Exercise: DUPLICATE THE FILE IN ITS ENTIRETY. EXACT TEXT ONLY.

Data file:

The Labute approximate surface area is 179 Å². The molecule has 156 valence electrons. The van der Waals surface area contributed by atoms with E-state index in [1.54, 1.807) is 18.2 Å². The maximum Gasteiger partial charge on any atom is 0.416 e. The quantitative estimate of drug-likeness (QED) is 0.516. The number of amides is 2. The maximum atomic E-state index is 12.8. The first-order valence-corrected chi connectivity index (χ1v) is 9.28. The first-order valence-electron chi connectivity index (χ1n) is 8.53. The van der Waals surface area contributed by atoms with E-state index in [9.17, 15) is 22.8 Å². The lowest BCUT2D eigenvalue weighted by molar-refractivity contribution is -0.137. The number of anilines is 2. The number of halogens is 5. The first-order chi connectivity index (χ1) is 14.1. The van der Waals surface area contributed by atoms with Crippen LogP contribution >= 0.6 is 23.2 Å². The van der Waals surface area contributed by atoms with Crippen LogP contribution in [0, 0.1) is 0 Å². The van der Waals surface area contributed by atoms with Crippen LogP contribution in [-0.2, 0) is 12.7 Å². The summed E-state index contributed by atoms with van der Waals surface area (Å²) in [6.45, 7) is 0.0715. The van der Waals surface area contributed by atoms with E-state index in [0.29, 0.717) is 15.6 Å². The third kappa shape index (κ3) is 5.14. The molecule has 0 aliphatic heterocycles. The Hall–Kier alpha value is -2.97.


The Labute approximate surface area is 179 Å². The molecule has 156 valence electrons. The van der Waals surface area contributed by atoms with E-state index in [1.54, 1.807) is 18.2 Å². The maximum Gasteiger partial charge on any atom is 0.416 e. The quantitative estimate of drug-likeness (QED) is 0.516. The number of amides is 2. The maximum atomic E-state index is 12.8. The first-order valence-corrected chi connectivity index (χ1v) is 9.28. The first-order valence-electron chi connectivity index (χ1n) is 8.53. The van der Waals surface area contributed by atoms with E-state index in [9.17, 15) is 22.8 Å². The lowest BCUT2D eigenvalue weighted by molar-refractivity contribution is -0.137. The number of anilines is 2. The number of halogens is 5. The first-order chi connectivity index (χ1) is 14.1. The van der Waals surface area contributed by atoms with Crippen LogP contribution >= 0.6 is 23.2 Å². The van der Waals surface area contributed by atoms with Crippen LogP contribution in [0, 0.1) is 0 Å². The van der Waals surface area contributed by atoms with Crippen LogP contribution in [-0.2, 0) is 12.7 Å². The summed E-state index contributed by atoms with van der Waals surface area (Å²) in [6.45, 7) is 0.0715. The van der Waals surface area contributed by atoms with E-state index in [0.29, 0.717) is 15.6 Å². The third kappa shape index (κ3) is 5.14. The molecule has 0 aliphatic heterocycles. The Hall–Kier alpha value is -2.97.